EatingWell Blogs (Page 286)

July 22, 2009 (All day)

If you’re like me, when you first start working toward a goal, such as weight loss, you're motivated. The pounds come off easily; you’re meticulous about exercising and watching what you eat. But, eventually, your rate of weight loss slows and then… stops. Don’t worry—this is not the beginning of the end! It’s the beginning of the second phase of your weight-loss journey.

Don't give up now! Try these secrets to kick-start your diet.

Fill up on less. Loading up on high-fiber foods like vegetables can help you feel full and prevent you from overdoing it on higher-calorie fare later. Satisfying...

read full post »
July 21, 2009 (All day)

I’ve been pretty busy this summer and I’m happy to report that the one thing that hasn’t suffered at home are my healthy home-cooked dinners. My secret? Some ultra-quick dinner recipes and a little bit of planning. I can be out and about all day and still have dinner on the table in 20 minutes or less.

Here’s my system: At the beginning of each week I shop for meats and seafood, such as salmon and chicken tenders, that I can cook quickly. I use those up at the beginning of the week with vegetables that come presliced or are easy to chop up. Later in the week, I rely on pantry items, such as pasta, beans and a few spices, for ultra-quick dinners that are done—start to finish—in 20 minutes or less every time.

Here are five of my...

read full post »
July 20, 2009 - 4:36am

Are these summer-food myths fact or fiction? Take our quiz to find out how food-smart you are and get delicious summer recipes!

True or False? Garlic wards off mosquitoes.
False. Researchers at the University of Connecticut tested the theory. It didn’t work, but maybe because the participants didn’t eat enough, say the scientists. Eat more with these 20+ amazing garlic recipes.

True or False? Watermelon isn’t very nutritious; it’s all water!
False. Watermelon is mostly water: 92 percent. But it also has its share of nutrients. One cup of watermelon provides good amounts of vitamin C and red watermelon contains lycopene, an antioxidant that’s associated with reduced risk for certain types of...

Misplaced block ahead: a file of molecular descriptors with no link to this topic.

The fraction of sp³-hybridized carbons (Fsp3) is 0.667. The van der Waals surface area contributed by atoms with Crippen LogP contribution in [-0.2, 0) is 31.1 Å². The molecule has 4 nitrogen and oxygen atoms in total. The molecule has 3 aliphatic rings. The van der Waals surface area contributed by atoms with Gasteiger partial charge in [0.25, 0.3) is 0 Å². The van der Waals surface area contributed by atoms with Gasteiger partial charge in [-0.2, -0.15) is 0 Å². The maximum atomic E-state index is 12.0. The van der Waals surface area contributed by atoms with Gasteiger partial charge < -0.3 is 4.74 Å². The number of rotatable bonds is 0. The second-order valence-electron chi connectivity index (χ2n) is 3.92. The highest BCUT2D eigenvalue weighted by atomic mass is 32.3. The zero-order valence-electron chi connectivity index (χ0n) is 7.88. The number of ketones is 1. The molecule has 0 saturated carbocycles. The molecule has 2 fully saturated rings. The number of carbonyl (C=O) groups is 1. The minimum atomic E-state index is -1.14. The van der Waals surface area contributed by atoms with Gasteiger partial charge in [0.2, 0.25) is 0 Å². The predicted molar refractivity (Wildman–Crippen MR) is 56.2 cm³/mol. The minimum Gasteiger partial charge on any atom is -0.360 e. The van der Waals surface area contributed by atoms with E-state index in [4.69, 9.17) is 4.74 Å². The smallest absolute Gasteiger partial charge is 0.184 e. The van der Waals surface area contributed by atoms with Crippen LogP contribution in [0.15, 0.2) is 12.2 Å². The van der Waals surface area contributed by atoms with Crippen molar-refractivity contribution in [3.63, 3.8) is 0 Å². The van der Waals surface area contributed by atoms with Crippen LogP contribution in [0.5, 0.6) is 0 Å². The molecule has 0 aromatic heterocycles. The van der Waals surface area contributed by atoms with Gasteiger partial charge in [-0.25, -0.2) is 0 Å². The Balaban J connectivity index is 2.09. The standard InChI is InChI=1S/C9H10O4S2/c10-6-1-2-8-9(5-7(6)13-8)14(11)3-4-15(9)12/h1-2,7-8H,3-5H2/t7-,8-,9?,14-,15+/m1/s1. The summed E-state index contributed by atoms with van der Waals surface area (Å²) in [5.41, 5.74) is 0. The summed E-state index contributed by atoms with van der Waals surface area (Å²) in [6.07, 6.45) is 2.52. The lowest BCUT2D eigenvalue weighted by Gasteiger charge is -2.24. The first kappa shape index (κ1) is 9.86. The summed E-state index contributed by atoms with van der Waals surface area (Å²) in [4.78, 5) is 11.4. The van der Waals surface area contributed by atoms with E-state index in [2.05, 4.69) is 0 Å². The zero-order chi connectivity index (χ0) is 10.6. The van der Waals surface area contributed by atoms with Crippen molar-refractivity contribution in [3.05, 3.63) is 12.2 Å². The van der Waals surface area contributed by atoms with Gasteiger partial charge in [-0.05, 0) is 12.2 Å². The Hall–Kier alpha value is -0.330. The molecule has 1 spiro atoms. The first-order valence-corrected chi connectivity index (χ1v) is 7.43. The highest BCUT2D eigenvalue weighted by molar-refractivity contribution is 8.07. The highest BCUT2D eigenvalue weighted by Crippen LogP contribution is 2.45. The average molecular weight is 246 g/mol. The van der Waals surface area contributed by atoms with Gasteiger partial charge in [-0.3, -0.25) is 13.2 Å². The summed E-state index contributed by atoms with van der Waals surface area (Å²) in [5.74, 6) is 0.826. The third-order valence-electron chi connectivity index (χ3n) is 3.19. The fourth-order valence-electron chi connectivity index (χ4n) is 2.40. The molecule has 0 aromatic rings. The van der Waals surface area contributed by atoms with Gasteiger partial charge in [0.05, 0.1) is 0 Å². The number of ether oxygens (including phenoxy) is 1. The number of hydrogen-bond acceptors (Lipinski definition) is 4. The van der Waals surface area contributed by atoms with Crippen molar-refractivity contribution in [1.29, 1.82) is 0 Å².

read full post »
July 17, 2009 - 4:36am

For years I’ve been eating the Mediterranean way, packing my diet with plenty of fresh vegetables and fruits, “good” oils like olive oil, whole grains, nuts and fish. In May I got to eat this way in an actual Mediterranean country—Tunisia!

I enjoyed the delicious local cuisine, which includes couscous, lamb, grilled seafood and lots of fresh veggies. Many of the dishes are prepared with olive oil— a staple in Mediterranean cooking. On my travels I learned about the process of turning olives into olive oil and sampled several different oils. They were light and pungent, and I bought a can of my favorite olive oil to enjoy when I got home. I’ve used it in some of these...

read full post »
July 16, 2009 - 4:36am

I love biting into a wedge of sweet summer watermelon and letting the juice dribble down my chin. (I’ve been known to compete in seed-spitting contests with my friends, too.)

As enjoyable as that is, watermelon can be even more delicious when it’s prepared in unexpected ways—with a little fanfare added. I once devoured a bowlful of Watermelon Salsa by myself…in one sitting. I also love watermelon in sweet treats, like frosty beverages and creamy-frozen desserts.

Health bonus: Watermelon averages 40% more of the cancer-fighter lycopene per serving than tomatoes. Lycopene in watermelon is easily absorbed without cooking, unlike that in tomatoes, and is...

read full post »
Get a full year of EatingWell magazine.
World Wide Web Health Award Winner Web Award Winner World Wide Web Health Award Winner Interactive Media Award Winner